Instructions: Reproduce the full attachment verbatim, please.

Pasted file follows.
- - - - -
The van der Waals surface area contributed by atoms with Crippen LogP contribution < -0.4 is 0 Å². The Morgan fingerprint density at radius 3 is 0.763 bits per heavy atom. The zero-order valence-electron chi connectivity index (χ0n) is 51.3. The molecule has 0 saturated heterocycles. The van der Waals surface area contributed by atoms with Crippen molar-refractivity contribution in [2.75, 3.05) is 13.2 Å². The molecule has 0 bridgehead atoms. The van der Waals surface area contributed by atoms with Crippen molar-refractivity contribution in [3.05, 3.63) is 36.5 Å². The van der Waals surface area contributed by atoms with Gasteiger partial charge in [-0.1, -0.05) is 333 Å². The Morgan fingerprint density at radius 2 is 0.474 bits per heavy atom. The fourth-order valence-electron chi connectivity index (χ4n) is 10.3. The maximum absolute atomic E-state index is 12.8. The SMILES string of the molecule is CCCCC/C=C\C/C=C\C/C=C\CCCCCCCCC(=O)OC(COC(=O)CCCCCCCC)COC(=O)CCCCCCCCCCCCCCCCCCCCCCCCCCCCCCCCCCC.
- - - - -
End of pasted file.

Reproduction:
The van der Waals surface area contributed by atoms with Crippen LogP contribution < -0.4 is 0 Å². The Morgan fingerprint density at radius 3 is 0.763 bits per heavy atom. The zero-order valence-electron chi connectivity index (χ0n) is 51.3. The molecule has 0 saturated heterocycles. The van der Waals surface area contributed by atoms with Crippen molar-refractivity contribution in [2.75, 3.05) is 13.2 Å². The molecule has 0 bridgehead atoms. The van der Waals surface area contributed by atoms with Crippen molar-refractivity contribution in [3.05, 3.63) is 36.5 Å². The van der Waals surface area contributed by atoms with Gasteiger partial charge in [-0.1, -0.05) is 333 Å². The Morgan fingerprint density at radius 2 is 0.474 bits per heavy atom. The fourth-order valence-electron chi connectivity index (χ4n) is 10.3. The maximum absolute atomic E-state index is 12.8. The SMILES string of the molecule is CCCCC/C=C\C/C=C\C/C=C\CCCCCCCCC(=O)OC(COC(=O)CCCCCCCC)COC(=O)CCCCCCCCCCCCCCCCCCCCCCCCCCCCCCCCCCC.